Let’s begin with Moody’s current rating and outlook for South Africa, as of today (February 11).
- Rating: Baa2
- Outlook: Stable
A Moody’s rating of Baa2 is a “medium grade, with some speculative elements and moderate credit risk”. Other countries with a Baa2 rating at the moment include Italy, Colombia, the Philippines, and Spain. So, roughly speaking, Baa2 is risky by the standards of Europe but fairly solid by the standards of the less developed (and/or formerly colonized) world (which includes South Africa).
Now, South Africa’s last change in rating from Moody’s took place on November 11, 2014 and was a downgrade from Baa1. According to Moody’s,
The key drivers of [South Africa’s 11-112014] rating downgrade are the following:
1) Poor medium-term growth prospects due to structural weaknesses, including ongoing energy shortages as well as rising interest rates, further deterioration in the investor climate and a less supportive capital market environment for countries such as South Africa that are highly dependent on external capital.
2) The prospect of further rises in the government debt-to-GDP ratio implied by the low-growth environment, which even strict compliance with the government spending ceiling and somewhat smaller fiscal deficits are unlikely to arrest in the near term.
Why might South Africa be downgraded further by Moody’s?
South Africa’s ratings could be downgraded if the official commitment to fiscal consolidation and debt stabilization falters, or if the investment climate deteriorates further, imperiling the availability of external financing for the current account deficit.
Obviously, the next question to ask is whether South Africa is meeting any of these conditions. But that question turns out to be a messy one to try to answer.
On the one hand, South Africa seemed to get off on the right foot, only to stumble soon thereafter. The nation’s leadership initially appeared to be trying to achieve fiscal consolidation, but the firing late last year of Finance Minister Nhlanhla Nene (which was part of a parade of “three finance ministers in two weeks”) raised real questions about South Africa’s ability to achieve fiscal consolidation and debt stabilization. Indeed, Standards and Poor’s did downgrade South Africa last month.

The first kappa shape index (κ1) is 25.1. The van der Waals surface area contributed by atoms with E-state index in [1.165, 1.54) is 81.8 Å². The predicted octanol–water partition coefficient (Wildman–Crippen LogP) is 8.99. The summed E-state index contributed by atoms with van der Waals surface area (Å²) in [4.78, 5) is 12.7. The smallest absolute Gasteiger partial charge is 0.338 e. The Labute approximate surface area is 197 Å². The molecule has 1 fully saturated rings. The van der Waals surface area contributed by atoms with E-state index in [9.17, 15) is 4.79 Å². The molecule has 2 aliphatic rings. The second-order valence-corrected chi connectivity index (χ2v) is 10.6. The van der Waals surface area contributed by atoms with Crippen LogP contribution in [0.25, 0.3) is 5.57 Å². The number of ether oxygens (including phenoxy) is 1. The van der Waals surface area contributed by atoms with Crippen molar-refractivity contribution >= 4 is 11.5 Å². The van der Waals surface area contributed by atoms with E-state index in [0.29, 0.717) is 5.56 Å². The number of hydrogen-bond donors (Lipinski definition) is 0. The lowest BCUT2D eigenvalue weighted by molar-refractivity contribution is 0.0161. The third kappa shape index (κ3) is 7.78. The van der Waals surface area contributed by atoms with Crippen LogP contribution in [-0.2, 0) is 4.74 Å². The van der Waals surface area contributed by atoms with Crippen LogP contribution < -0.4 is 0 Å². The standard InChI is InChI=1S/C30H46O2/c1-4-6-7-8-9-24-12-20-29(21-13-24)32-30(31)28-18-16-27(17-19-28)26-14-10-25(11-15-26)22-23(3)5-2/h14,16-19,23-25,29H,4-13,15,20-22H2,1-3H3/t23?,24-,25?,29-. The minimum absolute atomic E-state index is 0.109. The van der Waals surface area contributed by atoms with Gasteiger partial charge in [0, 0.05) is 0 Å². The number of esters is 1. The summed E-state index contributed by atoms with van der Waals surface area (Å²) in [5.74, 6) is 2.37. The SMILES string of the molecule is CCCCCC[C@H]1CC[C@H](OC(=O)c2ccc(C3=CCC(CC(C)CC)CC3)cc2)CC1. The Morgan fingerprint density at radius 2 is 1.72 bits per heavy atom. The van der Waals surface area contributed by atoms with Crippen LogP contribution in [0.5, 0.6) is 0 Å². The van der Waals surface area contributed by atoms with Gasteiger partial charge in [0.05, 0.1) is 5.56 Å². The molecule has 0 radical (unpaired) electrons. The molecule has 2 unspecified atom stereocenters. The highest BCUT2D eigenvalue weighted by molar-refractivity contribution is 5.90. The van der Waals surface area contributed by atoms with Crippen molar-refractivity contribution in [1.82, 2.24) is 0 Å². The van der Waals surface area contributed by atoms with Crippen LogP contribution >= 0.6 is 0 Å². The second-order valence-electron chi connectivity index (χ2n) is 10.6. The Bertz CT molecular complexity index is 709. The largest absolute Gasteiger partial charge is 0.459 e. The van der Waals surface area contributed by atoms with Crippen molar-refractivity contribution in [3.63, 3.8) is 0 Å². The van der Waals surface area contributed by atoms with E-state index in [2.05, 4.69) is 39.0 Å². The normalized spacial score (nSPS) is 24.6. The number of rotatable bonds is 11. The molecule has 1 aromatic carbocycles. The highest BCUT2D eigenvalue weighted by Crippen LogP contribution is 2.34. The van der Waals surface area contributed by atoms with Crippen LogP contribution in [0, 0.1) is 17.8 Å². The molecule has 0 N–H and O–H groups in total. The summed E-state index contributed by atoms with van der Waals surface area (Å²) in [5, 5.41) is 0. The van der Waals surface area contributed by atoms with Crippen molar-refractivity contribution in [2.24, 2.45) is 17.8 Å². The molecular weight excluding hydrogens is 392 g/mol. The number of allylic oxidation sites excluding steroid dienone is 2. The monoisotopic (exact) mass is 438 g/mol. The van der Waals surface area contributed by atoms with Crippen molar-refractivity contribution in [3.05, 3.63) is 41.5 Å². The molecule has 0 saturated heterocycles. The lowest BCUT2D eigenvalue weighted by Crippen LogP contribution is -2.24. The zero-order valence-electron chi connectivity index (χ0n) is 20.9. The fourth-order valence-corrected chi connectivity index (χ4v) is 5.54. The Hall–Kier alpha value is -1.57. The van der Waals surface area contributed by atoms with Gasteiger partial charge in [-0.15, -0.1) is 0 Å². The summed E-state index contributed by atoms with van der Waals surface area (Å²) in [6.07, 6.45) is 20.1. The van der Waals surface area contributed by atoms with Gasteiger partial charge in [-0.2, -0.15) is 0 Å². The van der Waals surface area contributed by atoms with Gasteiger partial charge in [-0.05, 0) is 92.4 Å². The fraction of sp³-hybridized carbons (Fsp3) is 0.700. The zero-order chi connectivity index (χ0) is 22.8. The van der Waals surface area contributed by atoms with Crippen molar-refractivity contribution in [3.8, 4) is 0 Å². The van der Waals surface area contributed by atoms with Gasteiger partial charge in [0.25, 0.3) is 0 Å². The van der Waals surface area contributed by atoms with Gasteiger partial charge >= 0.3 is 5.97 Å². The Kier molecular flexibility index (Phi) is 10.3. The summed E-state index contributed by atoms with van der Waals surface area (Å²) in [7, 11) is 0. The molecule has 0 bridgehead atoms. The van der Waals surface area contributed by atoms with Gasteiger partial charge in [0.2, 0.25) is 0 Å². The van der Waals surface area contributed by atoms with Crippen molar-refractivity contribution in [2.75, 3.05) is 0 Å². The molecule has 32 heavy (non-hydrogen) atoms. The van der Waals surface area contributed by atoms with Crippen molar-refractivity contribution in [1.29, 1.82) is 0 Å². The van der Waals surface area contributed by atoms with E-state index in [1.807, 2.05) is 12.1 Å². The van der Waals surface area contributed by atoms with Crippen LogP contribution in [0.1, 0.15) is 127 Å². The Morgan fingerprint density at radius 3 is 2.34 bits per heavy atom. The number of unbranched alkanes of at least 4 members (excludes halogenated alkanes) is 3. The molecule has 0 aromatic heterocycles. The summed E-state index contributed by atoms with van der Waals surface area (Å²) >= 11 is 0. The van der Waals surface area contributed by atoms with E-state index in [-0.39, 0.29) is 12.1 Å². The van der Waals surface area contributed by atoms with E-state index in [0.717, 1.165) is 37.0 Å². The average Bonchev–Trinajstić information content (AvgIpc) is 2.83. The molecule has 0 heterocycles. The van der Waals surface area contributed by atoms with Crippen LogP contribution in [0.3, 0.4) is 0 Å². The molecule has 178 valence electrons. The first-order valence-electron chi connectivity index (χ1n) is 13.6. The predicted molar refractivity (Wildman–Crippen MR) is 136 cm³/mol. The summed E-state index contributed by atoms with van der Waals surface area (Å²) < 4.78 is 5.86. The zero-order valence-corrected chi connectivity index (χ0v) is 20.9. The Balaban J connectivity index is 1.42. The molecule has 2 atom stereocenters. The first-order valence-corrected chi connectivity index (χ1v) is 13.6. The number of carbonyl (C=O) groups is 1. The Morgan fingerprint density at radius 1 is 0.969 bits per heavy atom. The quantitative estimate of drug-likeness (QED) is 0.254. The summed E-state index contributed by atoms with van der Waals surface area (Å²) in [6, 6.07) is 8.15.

But on the other hand, it’s not all bad news for South Africa. The current regime in South Africa seems to be taking the possibility of a downgrade pretty seriously, and President Jacob Zuma has been making the right kind of noises on this topic. In general, South Africa does seem to be making an effort to allay concerns of this kind.
The controversy and market reaction to Zuma’s decision to fire Finance Minister Nhlanhla Nene on Dec. 9 may have served as a wake-up call to the authorities, Goolam Ballim, chief economist at Standard Bank, told reporters in Johannesburg.
Yet note that GDP growth for this year is expected to be quite low – about 1% or worse, And tough economic times in South Africa might make it very difficult for Zuma to deliver on his promises to the ratings agencies and other interested parties. I remain open to the changing my mind (a lot!) about the possibility that South Africa will be downgraded before April 1. But currently, I’d say there’s about a 13% of this happening.
But our question is not whether Moody’s will downgrade South Africa’s rating before April 1. It’s whether Moody’s will downgrade South Africa’s rating to a B-grade before April 1. Just how bad is a B rating from Moody’s? Pretty bad. Here are a few of the states that have ratings between B1 and B3:
- B1: Cyprus, Ethiopia
- B2: Cambodia
- B3: Ecuador, Pakistan, Egypt, Belarus
In order for South Africa to be downgraded to B or below, it would have to go through several other grades first: Baa3, Ba1, Ba2, and Ba3. Of course, Moody’s could downgrade South Africa several grades at once, but that’s unusual. How unusual? It’s a really good question, and I had a hard time answering it. Individual firms and municipalities are sometimes subjected to massive downgrades. E.g., Moody’s downgraded Atlantic City six notches in 2015. But I can’t find anything similar in the case of the debt of a sovereign nation. Downgrading South Africa to a B rating would be comparable to downgrading Italy (also currently rated Baa2) to the level of Ethiopia or Cambodia. And the odds of that happening can’t be much higher that 1%.